Halfway through her undergrad at Lebanese University in Beirut, Lebanon, Ghenwa Elkhoury moved to the United States, where her father was on a waitlist for a new heart. After reaching out to a couple universities in the area, she credits UMass Dartmouth as being the most informative about the transfer process and enrolled at UMassD in the spring of 2020.
After navigating the COVID-19 pandemic during her two years as an undergrad, Elkhoury, who goes by "G," chose to further advance her education with a master's in professional writing & communication (MPWC).
Describe UMassD in one word
Why did you stay here for your master’s degree?
Why study professional writing?
"I was a literature major back in Lebanon and had never heard about rhetoric and communication. Once I took a few classes, a professor helped me declare my major. After graduating, I heard about the MPWC program and wanted to join because I wanted to do more with writing and communication! I love that writing allows me to make a small difference in the world.
"I hope my writing will one day help minorities and immigrants fill out important paperwork they may find complex. I know from my own parents’ experience that health insurance and immigration paperwork can be so stressful and difficult to understand what’s needed from you. I plan to use plain language and great communication to tackle these issues."
People say you’ve mastered a subject when you can teach it. On campus, G has tutored in the Writing and Multiliteracy Center and currently works as a teaching fellow for English 265: Business Communications. The five-time Chancellor’s List student (minimum 3.8 GPA) also worked as a social media and communications intern at Lapointe Insurance in Fall River last summer.
How did your internship help you to navigate your career plans?
"Working at Lapointe was so much fun, especially since I was working with an alumnus. I learned a lot on Canva and in social media content creation. I loved working at my own pace, most of the time remotely."
Why should other students look for internships in their field?
"Internships are a great way to begin your career one step at a time. Juggling school and work is also a great skill to have, it teaches amazing time management."
Does working as a writing tutor and teaching fellow help you master your craft?
"Definitely, working with students has helped me identify faults in my own writing and creative process."
What have you learned about yourself in these roles?
"You should ALWAYS read something out loud to find your mistakes. I also learned that I’m a ‘plain language advocate.’ Before joining this program, I had never even heard of plain language, but there’s an actual website dedicated to it (plainlanguage.gov)!
"Plain language concepts start in the ENL 265 classroom and can expand to really any field, including medicine and immigration. People only read for a few important reasons, and if they can’t read what’s in front of them, they will simply choose not to—plain language plays a crucial role in that process."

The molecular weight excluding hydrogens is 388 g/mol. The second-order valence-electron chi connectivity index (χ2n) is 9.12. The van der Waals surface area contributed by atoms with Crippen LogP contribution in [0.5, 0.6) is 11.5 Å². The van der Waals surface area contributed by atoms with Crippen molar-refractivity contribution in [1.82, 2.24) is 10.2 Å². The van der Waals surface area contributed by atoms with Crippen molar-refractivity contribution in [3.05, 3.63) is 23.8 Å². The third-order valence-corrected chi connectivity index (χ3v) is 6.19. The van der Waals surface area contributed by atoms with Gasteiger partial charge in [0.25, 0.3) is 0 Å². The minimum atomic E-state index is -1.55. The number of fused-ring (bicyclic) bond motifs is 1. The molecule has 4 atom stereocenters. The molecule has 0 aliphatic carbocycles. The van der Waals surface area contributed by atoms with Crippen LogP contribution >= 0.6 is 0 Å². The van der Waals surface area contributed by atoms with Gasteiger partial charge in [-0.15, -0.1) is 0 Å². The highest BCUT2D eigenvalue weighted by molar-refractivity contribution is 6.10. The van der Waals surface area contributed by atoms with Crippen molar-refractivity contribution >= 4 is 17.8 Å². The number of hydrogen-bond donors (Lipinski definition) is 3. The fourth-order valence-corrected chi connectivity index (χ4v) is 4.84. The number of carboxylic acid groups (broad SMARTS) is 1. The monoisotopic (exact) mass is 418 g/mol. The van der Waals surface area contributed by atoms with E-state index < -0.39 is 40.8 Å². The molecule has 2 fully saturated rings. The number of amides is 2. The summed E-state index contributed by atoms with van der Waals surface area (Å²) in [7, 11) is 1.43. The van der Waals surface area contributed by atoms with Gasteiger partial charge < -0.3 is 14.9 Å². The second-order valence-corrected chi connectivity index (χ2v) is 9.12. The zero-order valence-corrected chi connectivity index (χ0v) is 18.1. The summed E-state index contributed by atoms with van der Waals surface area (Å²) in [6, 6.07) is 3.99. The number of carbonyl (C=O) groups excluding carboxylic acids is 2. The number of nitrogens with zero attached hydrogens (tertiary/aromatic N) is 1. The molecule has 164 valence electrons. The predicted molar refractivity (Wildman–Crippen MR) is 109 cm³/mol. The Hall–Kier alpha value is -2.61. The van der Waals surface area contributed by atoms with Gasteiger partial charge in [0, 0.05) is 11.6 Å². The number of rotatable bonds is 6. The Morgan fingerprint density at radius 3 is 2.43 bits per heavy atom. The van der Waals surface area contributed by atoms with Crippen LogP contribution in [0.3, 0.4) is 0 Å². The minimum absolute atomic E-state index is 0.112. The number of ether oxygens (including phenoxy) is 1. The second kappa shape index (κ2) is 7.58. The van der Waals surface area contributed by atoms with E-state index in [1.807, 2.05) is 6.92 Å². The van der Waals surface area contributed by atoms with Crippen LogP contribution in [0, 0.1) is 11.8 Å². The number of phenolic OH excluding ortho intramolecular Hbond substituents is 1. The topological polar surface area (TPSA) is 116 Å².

Between moving countries, transferring schools, and dealing with COVID-19, G overcame a lot of extracurricular challenges on her journey to two degrees.
How have these last few years helped develop your adaptability?
"My last few undergrad semesters were completely online. I was taking six courses while working full time in an auto repair shop. Things were hectic; I would tune into class while at work and complete my assignments at night. That experience helped me realize that I can do anything from my laptop and that I can handle pressure and tight deadlines."
Have you had a favorite class or professor?
"It’s so tough to choose just one, but Associate Professors Elisabeth Buck, Lucas Mann, and Katie DeLuca have greatly affected my life while at UMassD. I’d say my favorite class was Nonfiction Writing with Professor Mann. That was life changing. Nonfiction writing helped me write about things that I did not know deeply affected me.
"One week I found myself writing about the memory of my parents becoming citizens after fleeing our country in my youth, and the next week my fingers typed out the story of how much my father has changed after getting his new heart. I never really knew what to expect when we were handed an assignment, but every story I wrote in that class came from the deepest parts of me."
Do you have a favorite memory here?
"My favorite memory is when I found the graduate study room in the library with my friend, Cameron. We bought Hibachi and studied for three hours straight in that room, we felt so cool."
How do you know UMassD was the right choice for you?
"I can’t even imagine myself on another campus."
Is there one thing you’ll miss most about your time here at UMassD?
What's next for you?
"I want to help minorities deal with and understand complicated paperwork that doesn’t use plain language, such as health insurance, USCIS, and mortgage paperwork!"